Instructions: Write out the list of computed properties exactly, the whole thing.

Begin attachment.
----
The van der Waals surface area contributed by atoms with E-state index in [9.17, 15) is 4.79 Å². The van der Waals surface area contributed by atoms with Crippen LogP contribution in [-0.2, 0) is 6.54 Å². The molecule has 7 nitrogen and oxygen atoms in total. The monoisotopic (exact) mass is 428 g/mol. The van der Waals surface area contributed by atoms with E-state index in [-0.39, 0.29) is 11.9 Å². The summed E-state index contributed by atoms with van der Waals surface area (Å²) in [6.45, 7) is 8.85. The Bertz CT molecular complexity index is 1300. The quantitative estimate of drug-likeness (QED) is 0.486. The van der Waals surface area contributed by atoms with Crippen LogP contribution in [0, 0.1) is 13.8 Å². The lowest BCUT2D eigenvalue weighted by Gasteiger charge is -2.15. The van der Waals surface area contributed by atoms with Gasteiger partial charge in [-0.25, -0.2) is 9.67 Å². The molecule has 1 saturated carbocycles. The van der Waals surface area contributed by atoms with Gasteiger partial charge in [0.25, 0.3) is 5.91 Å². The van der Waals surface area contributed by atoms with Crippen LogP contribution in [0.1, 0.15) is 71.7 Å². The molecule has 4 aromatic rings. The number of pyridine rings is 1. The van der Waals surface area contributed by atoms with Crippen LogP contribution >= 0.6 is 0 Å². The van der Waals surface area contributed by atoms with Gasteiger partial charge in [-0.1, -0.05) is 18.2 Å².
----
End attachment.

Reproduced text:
The van der Waals surface area contributed by atoms with E-state index in [9.17, 15) is 4.79 Å². The van der Waals surface area contributed by atoms with Crippen LogP contribution in [-0.2, 0) is 6.54 Å². The molecule has 7 nitrogen and oxygen atoms in total. The monoisotopic (exact) mass is 428 g/mol. The van der Waals surface area contributed by atoms with E-state index in [-0.39, 0.29) is 11.9 Å². The summed E-state index contributed by atoms with van der Waals surface area (Å²) in [6.45, 7) is 8.85. The Bertz CT molecular complexity index is 1300. The quantitative estimate of drug-likeness (QED) is 0.486. The van der Waals surface area contributed by atoms with Crippen LogP contribution in [0, 0.1) is 13.8 Å². The lowest BCUT2D eigenvalue weighted by Gasteiger charge is -2.15. The van der Waals surface area contributed by atoms with Gasteiger partial charge in [-0.25, -0.2) is 9.67 Å². The molecule has 1 saturated carbocycles. The van der Waals surface area contributed by atoms with Gasteiger partial charge in [0.25, 0.3) is 5.91 Å². The van der Waals surface area contributed by atoms with Crippen LogP contribution in [0.1, 0.15) is 71.7 Å². The molecule has 4 aromatic rings. The number of pyridine rings is 1. The van der Waals surface area contributed by atoms with Crippen LogP contribution >= 0.6 is 0 Å². The van der Waals surface area contributed by atoms with Gasteiger partial charge in [-0.1, -0.05) is 18.2 Å².